UNC Awarded $2.2 Million to Help Recruit, Retain Teachers in Rural School Districts

The Colorado Department of Higher Education has awarded the University of Northern Colorado a $2.2 million grant that will be used over the next five years to help address teacher shortages in Colorado's rural school districts.

The Rural Educator Recruitment and Retention grant will fund the establishment and operation of the Center for Rural Education, which will be led by faculty from UNC's School of Teacher Education and School of Special Education.

The center will focus on the high-need areas of science, mathematics, special education and cultural/linguistic diversity.

With an overarching goal of recruiting and retaining more teachers in the state's 148 school districts classified as rural or small rural, the center will undertake four main initiatives.

To build a self-sustaining pipeline of new rural teachers, the center will develop or expand teacher cadet academies in rural middle and high schools that provide experiences designed to encourage students to consider teaching as a career. Experiences might include teacher education classes for high school and college credit and attendance at future teacher conferences on UNC's campus in Greeley.

The center also will provide financial incentives for teacher candidates in pre-service teacher preparation programs who commit to fulfilling their student teaching requirements in rural Colorado school districts or who commit to teach in rural districts.

To help retain teachers in rural districts, the center will provide ongoing mentoring and professional development support for beginning teachers in rural districts, and supply stipends to rural teachers who make commitments to obtain concurrent enrollment certification or national board teaching certification.

"The Department of Higher Education is looking forward to working with the University of Northern Colorado on this critical project," said Robert Mitchell, Academic Policy Officer for Educator Preparation at the Colorado Department of Higher Education. "We believe this effort will be very helpful in ensuring Colorado's rural communities remain outstanding places to live, work and learn." Mitchell will oversee the grant's administration for CDHE.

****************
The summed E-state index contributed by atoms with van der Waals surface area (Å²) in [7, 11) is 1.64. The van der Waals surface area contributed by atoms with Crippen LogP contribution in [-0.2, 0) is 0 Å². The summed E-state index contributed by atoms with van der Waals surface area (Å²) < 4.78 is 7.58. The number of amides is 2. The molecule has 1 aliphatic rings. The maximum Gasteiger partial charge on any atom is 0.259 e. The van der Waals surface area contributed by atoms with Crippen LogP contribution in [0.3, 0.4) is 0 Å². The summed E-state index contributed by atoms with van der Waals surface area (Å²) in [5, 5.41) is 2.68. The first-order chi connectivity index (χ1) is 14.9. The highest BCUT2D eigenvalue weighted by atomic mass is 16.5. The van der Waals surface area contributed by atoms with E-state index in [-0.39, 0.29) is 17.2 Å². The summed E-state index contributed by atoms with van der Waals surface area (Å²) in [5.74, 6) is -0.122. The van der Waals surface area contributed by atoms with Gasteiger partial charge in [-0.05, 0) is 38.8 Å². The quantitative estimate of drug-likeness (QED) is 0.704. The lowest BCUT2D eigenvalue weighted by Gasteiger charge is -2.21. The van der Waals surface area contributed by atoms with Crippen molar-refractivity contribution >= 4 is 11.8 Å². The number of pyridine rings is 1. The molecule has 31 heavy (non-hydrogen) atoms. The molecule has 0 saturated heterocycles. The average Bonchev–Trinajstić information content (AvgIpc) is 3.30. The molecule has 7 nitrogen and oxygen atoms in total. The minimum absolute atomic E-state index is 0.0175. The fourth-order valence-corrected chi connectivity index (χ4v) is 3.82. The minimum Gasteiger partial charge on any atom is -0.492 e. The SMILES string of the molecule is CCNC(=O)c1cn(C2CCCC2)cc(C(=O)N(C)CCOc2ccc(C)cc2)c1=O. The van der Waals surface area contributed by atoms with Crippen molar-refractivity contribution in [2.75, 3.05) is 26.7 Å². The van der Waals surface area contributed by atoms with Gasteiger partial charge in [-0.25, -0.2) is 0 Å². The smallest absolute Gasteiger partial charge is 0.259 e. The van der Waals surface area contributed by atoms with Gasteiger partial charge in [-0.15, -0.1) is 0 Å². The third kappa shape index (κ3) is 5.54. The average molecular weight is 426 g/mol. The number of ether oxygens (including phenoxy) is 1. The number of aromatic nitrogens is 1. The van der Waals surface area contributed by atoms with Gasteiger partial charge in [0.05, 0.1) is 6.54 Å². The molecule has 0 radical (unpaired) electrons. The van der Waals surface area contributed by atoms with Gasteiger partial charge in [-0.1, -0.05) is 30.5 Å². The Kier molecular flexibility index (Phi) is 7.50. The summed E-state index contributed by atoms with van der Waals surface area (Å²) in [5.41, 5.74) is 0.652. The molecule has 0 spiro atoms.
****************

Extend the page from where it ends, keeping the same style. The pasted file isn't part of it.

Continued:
A labor market report from the Colorado Office of Economic Development found that the number of annual graduates (1,976) falls well short of the annual number of job openings (3,456) for preschool, primary, secondary and special education teachers.

Designated by the state legislature as the primary institution for undergraduate and graduate teacher education in Colorado and home of the Educational Innovation Institute, UNC has received several national grants in recent years to help address teacher shortages in mathematics, science, special education and cultural/linguistic diversity, including the U.S. Office of Special Education Programs and the National Science Foundation.

UNC faculty and staff who will provide their expertise in the development and operation of the Center for Rural Education include Harvey Rude, Rob Reinsvold, Lori Reinsvold, Corey Pierce, Suzette Youngs, Madeline Milian, Todd Sudeen and Ginny Huang.

Rude, coordinator of UNC's master's degree program in Special Education Administration and director of the Bresnahan-Halstead Center, will serve as the center's temporary coordinator until the full-time position included in the grant is filled.

In developing the center's programs, the UNC group will work with the Colorado BOCES Association, the Colorado Department of Education Rural Education Council, the network of campuses of Colorado Mountain College, Fort Lewis College, the Colorado Education Association, the Colorado Rural Alliance, the Colorado Association of School Personnel Administrators, and participating local school districts.

Funding for the grant was created through Colorado Senate Bill 16-104, signed in June by Gov. John Hickenlooper.